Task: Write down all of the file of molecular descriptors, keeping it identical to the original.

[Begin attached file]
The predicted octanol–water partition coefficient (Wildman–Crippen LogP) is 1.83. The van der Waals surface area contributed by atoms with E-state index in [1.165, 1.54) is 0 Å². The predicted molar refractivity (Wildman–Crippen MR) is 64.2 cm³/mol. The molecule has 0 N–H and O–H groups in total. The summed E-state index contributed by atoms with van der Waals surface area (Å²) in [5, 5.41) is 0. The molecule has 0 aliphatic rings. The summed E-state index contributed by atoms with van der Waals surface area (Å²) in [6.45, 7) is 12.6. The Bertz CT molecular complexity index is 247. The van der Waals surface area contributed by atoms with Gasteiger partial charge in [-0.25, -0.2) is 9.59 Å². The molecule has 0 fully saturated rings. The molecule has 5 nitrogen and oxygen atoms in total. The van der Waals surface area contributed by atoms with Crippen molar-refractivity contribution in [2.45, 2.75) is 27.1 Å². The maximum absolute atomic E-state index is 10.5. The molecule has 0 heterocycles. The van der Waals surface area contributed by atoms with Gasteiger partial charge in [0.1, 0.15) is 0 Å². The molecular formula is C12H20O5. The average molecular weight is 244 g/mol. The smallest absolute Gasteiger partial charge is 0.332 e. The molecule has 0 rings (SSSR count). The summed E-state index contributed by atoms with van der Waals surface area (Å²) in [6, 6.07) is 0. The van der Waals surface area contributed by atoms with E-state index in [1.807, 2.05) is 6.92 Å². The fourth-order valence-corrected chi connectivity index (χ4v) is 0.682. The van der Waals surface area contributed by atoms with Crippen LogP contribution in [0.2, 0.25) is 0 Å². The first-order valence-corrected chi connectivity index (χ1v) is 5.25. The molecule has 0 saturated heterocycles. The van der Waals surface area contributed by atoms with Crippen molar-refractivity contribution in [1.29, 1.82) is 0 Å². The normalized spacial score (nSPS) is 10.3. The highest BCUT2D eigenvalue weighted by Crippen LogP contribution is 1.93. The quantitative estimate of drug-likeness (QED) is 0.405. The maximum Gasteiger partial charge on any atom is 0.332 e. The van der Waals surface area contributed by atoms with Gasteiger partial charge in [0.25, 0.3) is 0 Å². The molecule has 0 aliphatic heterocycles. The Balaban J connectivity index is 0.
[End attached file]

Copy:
The predicted octanol–water partition coefficient (Wildman–Crippen LogP) is 1.83. The van der Waals surface area contributed by atoms with E-state index in [1.165, 1.54) is 0 Å². The predicted molar refractivity (Wildman–Crippen MR) is 64.2 cm³/mol. The molecule has 0 N–H and O–H groups in total. The summed E-state index contributed by atoms with van der Waals surface area (Å²) in [5, 5.41) is 0. The molecule has 0 aliphatic rings. The summed E-state index contributed by atoms with van der Waals surface area (Å²) in [6.45, 7) is 12.6. The Bertz CT molecular complexity index is 247. The van der Waals surface area contributed by atoms with Gasteiger partial charge in [-0.25, -0.2) is 9.59 Å². The molecule has 0 fully saturated rings. The molecule has 5 nitrogen and oxygen atoms in total. The van der Waals surface area contributed by atoms with Crippen molar-refractivity contribution in [2.45, 2.75) is 27.1 Å². The maximum absolute atomic E-state index is 10.5. The molecule has 0 heterocycles. The van der Waals surface area contributed by atoms with Gasteiger partial charge in [0.1, 0.15) is 0 Å². The molecular formula is C12H20O5. The average molecular weight is 244 g/mol. The smallest absolute Gasteiger partial charge is 0.332 e. The molecule has 0 rings (SSSR count). The summed E-state index contributed by atoms with van der Waals surface area (Å²) in [6, 6.07) is 0. The van der Waals surface area contributed by atoms with E-state index in [1.807, 2.05) is 6.92 Å². The fourth-order valence-corrected chi connectivity index (χ4v) is 0.682. The van der Waals surface area contributed by atoms with Crippen LogP contribution in [0.2, 0.25) is 0 Å². The first-order valence-corrected chi connectivity index (χ1v) is 5.25. The molecule has 0 saturated heterocycles. The van der Waals surface area contributed by atoms with Crippen molar-refractivity contribution in [1.29, 1.82) is 0 Å². The normalized spacial score (nSPS) is 10.3. The highest BCUT2D eigenvalue weighted by Crippen LogP contribution is 1.93. The quantitative estimate of drug-likeness (QED) is 0.405. The maximum Gasteiger partial charge on any atom is 0.332 e. The van der Waals surface area contributed by atoms with Gasteiger partial charge in [0.25, 0.3) is 0 Å². The molecule has 0 aliphatic heterocycles. The Balaban J connectivity index is 0.